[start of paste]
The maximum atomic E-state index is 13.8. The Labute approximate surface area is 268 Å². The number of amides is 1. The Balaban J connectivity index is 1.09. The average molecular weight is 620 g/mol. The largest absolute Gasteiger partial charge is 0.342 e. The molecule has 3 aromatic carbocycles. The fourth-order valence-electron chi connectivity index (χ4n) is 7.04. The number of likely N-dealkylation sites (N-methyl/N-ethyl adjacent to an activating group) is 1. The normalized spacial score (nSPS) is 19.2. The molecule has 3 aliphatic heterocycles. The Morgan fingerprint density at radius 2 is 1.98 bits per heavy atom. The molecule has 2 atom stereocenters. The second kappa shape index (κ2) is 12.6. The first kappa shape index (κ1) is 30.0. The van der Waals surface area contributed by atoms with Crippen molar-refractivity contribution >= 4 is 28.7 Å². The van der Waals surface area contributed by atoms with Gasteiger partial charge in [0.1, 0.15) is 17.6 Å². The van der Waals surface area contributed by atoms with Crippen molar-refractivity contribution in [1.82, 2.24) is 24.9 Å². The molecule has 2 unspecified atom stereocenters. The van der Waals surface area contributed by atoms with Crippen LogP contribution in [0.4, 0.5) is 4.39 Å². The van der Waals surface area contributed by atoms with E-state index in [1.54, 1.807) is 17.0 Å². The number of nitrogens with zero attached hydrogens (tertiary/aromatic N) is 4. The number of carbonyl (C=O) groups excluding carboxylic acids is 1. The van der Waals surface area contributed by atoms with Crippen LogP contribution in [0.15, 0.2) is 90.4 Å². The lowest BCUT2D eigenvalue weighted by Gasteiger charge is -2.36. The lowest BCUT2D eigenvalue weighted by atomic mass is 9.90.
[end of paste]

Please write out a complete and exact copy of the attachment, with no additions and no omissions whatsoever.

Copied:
The maximum atomic E-state index is 13.8. The Labute approximate surface area is 268 Å². The number of amides is 1. The Balaban J connectivity index is 1.09. The average molecular weight is 620 g/mol. The largest absolute Gasteiger partial charge is 0.342 e. The molecule has 3 aromatic carbocycles. The fourth-order valence-electron chi connectivity index (χ4n) is 7.04. The number of likely N-dealkylation sites (N-methyl/N-ethyl adjacent to an activating group) is 1. The normalized spacial score (nSPS) is 19.2. The molecule has 3 aliphatic heterocycles. The Morgan fingerprint density at radius 2 is 1.98 bits per heavy atom. The molecule has 2 atom stereocenters. The second kappa shape index (κ2) is 12.6. The first kappa shape index (κ1) is 30.0. The van der Waals surface area contributed by atoms with Crippen molar-refractivity contribution >= 4 is 28.7 Å². The van der Waals surface area contributed by atoms with Gasteiger partial charge in [0.1, 0.15) is 17.6 Å². The van der Waals surface area contributed by atoms with Crippen molar-refractivity contribution in [1.82, 2.24) is 24.9 Å². The molecule has 2 unspecified atom stereocenters. The van der Waals surface area contributed by atoms with Crippen LogP contribution in [0.4, 0.5) is 4.39 Å². The van der Waals surface area contributed by atoms with E-state index in [1.54, 1.807) is 17.0 Å². The number of nitrogens with zero attached hydrogens (tertiary/aromatic N) is 4. The number of carbonyl (C=O) groups excluding carboxylic acids is 1. The van der Waals surface area contributed by atoms with Crippen LogP contribution in [0.15, 0.2) is 90.4 Å². The lowest BCUT2D eigenvalue weighted by Gasteiger charge is -2.36. The lowest BCUT2D eigenvalue weighted by atomic mass is 9.90.